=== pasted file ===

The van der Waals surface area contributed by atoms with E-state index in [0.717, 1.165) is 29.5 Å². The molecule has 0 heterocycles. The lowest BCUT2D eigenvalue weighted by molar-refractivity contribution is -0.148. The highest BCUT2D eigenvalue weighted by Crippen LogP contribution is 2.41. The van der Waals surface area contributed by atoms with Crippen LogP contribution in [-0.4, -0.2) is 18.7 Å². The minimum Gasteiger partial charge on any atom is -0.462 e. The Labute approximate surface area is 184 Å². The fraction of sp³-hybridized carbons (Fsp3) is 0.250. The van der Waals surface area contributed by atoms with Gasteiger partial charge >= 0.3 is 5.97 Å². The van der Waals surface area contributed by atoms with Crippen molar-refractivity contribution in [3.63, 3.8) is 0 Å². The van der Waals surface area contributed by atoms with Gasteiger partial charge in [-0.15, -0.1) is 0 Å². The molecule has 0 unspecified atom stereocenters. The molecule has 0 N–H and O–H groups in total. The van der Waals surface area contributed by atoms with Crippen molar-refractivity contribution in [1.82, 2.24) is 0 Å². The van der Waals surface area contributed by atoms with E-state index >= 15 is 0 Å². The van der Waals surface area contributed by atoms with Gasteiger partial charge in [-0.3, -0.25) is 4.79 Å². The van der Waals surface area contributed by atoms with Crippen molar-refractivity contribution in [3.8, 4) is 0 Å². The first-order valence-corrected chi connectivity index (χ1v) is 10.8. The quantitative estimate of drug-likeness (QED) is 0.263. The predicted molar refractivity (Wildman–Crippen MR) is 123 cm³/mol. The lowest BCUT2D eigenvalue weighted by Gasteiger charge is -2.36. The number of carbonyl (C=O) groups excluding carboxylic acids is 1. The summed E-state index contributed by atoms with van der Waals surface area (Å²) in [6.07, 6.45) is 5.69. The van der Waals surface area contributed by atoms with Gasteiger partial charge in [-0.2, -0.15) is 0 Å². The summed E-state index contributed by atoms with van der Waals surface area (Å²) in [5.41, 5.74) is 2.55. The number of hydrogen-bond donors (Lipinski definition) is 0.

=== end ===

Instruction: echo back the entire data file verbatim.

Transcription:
The van der Waals surface area contributed by atoms with E-state index in [0.717, 1.165) is 29.5 Å². The molecule has 0 heterocycles. The lowest BCUT2D eigenvalue weighted by molar-refractivity contribution is -0.148. The highest BCUT2D eigenvalue weighted by Crippen LogP contribution is 2.41. The van der Waals surface area contributed by atoms with Crippen LogP contribution in [-0.4, -0.2) is 18.7 Å². The minimum Gasteiger partial charge on any atom is -0.462 e. The Labute approximate surface area is 184 Å². The fraction of sp³-hybridized carbons (Fsp3) is 0.250. The van der Waals surface area contributed by atoms with Gasteiger partial charge >= 0.3 is 5.97 Å². The van der Waals surface area contributed by atoms with Crippen molar-refractivity contribution in [3.63, 3.8) is 0 Å². The van der Waals surface area contributed by atoms with Gasteiger partial charge in [-0.15, -0.1) is 0 Å². The molecule has 0 unspecified atom stereocenters. The molecule has 0 N–H and O–H groups in total. The van der Waals surface area contributed by atoms with Crippen molar-refractivity contribution in [1.82, 2.24) is 0 Å². The van der Waals surface area contributed by atoms with E-state index >= 15 is 0 Å². The van der Waals surface area contributed by atoms with Gasteiger partial charge in [-0.3, -0.25) is 4.79 Å². The van der Waals surface area contributed by atoms with Crippen molar-refractivity contribution in [3.8, 4) is 0 Å². The first-order valence-corrected chi connectivity index (χ1v) is 10.8. The quantitative estimate of drug-likeness (QED) is 0.263. The predicted molar refractivity (Wildman–Crippen MR) is 123 cm³/mol. The lowest BCUT2D eigenvalue weighted by Gasteiger charge is -2.36. The number of carbonyl (C=O) groups excluding carboxylic acids is 1. The summed E-state index contributed by atoms with van der Waals surface area (Å²) in [6.07, 6.45) is 5.69. The van der Waals surface area contributed by atoms with Gasteiger partial charge in [-0.2, -0.15) is 0 Å². The summed E-state index contributed by atoms with van der Waals surface area (Å²) in [5.41, 5.74) is 2.55. The number of hydrogen-bond donors (Lipinski definition) is 0.